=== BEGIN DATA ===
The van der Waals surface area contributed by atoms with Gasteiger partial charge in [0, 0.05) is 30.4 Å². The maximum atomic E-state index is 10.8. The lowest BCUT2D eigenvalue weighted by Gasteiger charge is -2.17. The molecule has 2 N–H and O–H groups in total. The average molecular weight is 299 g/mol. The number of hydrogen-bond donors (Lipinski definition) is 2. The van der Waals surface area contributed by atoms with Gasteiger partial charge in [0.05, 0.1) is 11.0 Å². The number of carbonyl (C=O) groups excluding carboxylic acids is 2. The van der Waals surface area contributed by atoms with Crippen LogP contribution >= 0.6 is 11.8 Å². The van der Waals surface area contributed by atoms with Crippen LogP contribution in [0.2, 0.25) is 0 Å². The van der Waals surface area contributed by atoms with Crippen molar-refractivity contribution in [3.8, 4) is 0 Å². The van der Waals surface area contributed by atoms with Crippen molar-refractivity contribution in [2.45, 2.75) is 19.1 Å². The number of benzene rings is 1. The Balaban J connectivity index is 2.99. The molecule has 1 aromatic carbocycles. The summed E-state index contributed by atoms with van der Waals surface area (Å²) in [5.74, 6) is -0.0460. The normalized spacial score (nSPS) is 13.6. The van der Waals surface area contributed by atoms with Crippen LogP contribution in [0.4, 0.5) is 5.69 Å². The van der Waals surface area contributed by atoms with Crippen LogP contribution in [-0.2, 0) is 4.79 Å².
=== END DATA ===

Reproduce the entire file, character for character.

The van der Waals surface area contributed by atoms with Gasteiger partial charge in [0, 0.05) is 30.4 Å². The maximum atomic E-state index is 10.8. The lowest BCUT2D eigenvalue weighted by Gasteiger charge is -2.17. The molecule has 2 N–H and O–H groups in total. The average molecular weight is 299 g/mol. The number of hydrogen-bond donors (Lipinski definition) is 2. The van der Waals surface area contributed by atoms with Gasteiger partial charge in [0.05, 0.1) is 11.0 Å². The number of carbonyl (C=O) groups excluding carboxylic acids is 2. The van der Waals surface area contributed by atoms with Crippen LogP contribution >= 0.6 is 11.8 Å². The van der Waals surface area contributed by atoms with Crippen LogP contribution in [0.2, 0.25) is 0 Å². The van der Waals surface area contributed by atoms with Crippen molar-refractivity contribution in [3.8, 4) is 0 Å². The van der Waals surface area contributed by atoms with Crippen molar-refractivity contribution in [2.45, 2.75) is 19.1 Å². The number of benzene rings is 1. The Balaban J connectivity index is 2.99. The molecule has 1 aromatic carbocycles. The summed E-state index contributed by atoms with van der Waals surface area (Å²) in [5.74, 6) is -0.0460. The normalized spacial score (nSPS) is 13.6. The van der Waals surface area contributed by atoms with Crippen LogP contribution in [0.4, 0.5) is 5.69 Å². The van der Waals surface area contributed by atoms with Crippen LogP contribution in [-0.2, 0) is 4.79 Å².